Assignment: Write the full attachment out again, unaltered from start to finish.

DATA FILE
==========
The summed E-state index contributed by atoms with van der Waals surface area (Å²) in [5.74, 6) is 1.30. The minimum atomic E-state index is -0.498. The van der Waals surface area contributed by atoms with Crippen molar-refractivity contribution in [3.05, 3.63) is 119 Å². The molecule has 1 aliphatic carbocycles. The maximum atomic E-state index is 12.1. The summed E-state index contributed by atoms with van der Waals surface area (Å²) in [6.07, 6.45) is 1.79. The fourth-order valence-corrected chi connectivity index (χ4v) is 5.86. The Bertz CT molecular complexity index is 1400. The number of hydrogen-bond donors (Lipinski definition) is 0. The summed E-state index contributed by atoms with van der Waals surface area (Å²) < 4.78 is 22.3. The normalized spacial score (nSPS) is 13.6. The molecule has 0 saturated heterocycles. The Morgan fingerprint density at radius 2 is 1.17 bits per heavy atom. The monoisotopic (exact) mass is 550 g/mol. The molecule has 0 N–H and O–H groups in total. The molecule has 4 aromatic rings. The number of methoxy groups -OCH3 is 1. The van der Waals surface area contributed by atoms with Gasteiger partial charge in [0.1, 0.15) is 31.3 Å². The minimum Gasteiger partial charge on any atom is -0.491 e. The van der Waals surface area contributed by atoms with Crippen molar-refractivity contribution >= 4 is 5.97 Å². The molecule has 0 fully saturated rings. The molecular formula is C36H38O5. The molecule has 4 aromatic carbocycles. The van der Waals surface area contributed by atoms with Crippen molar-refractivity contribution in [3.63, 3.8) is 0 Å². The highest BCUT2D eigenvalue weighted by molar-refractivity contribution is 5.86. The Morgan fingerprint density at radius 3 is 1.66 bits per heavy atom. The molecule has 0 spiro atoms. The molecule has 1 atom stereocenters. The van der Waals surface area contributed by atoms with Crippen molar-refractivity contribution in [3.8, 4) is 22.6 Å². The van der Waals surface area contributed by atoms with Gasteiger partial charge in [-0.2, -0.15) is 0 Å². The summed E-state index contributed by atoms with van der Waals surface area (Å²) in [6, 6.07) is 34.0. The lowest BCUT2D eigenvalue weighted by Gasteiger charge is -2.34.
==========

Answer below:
The summed E-state index contributed by atoms with van der Waals surface area (Å²) in [5.74, 6) is 1.30. The minimum atomic E-state index is -0.498. The van der Waals surface area contributed by atoms with Crippen molar-refractivity contribution in [3.05, 3.63) is 119 Å². The molecule has 1 aliphatic carbocycles. The maximum atomic E-state index is 12.1. The summed E-state index contributed by atoms with van der Waals surface area (Å²) in [6.07, 6.45) is 1.79. The fourth-order valence-corrected chi connectivity index (χ4v) is 5.86. The Bertz CT molecular complexity index is 1400. The number of hydrogen-bond donors (Lipinski definition) is 0. The summed E-state index contributed by atoms with van der Waals surface area (Å²) < 4.78 is 22.3. The normalized spacial score (nSPS) is 13.6. The molecule has 0 saturated heterocycles. The Morgan fingerprint density at radius 2 is 1.17 bits per heavy atom. The monoisotopic (exact) mass is 550 g/mol. The molecule has 0 N–H and O–H groups in total. The molecule has 4 aromatic rings. The number of methoxy groups -OCH3 is 1. The van der Waals surface area contributed by atoms with Gasteiger partial charge in [0.1, 0.15) is 31.3 Å². The minimum Gasteiger partial charge on any atom is -0.491 e. The van der Waals surface area contributed by atoms with Crippen molar-refractivity contribution >= 4 is 5.97 Å². The molecule has 0 fully saturated rings. The molecular formula is C36H38O5. The molecule has 4 aromatic carbocycles. The van der Waals surface area contributed by atoms with Crippen molar-refractivity contribution in [3.63, 3.8) is 0 Å². The highest BCUT2D eigenvalue weighted by molar-refractivity contribution is 5.86. The Morgan fingerprint density at radius 3 is 1.66 bits per heavy atom. The molecule has 0 spiro atoms. The molecule has 1 atom stereocenters. The van der Waals surface area contributed by atoms with Crippen molar-refractivity contribution in [3.8, 4) is 22.6 Å². The van der Waals surface area contributed by atoms with Gasteiger partial charge in [-0.2, -0.15) is 0 Å². The summed E-state index contributed by atoms with van der Waals surface area (Å²) in [6, 6.07) is 34.0. The lowest BCUT2D eigenvalue weighted by Gasteiger charge is -2.34.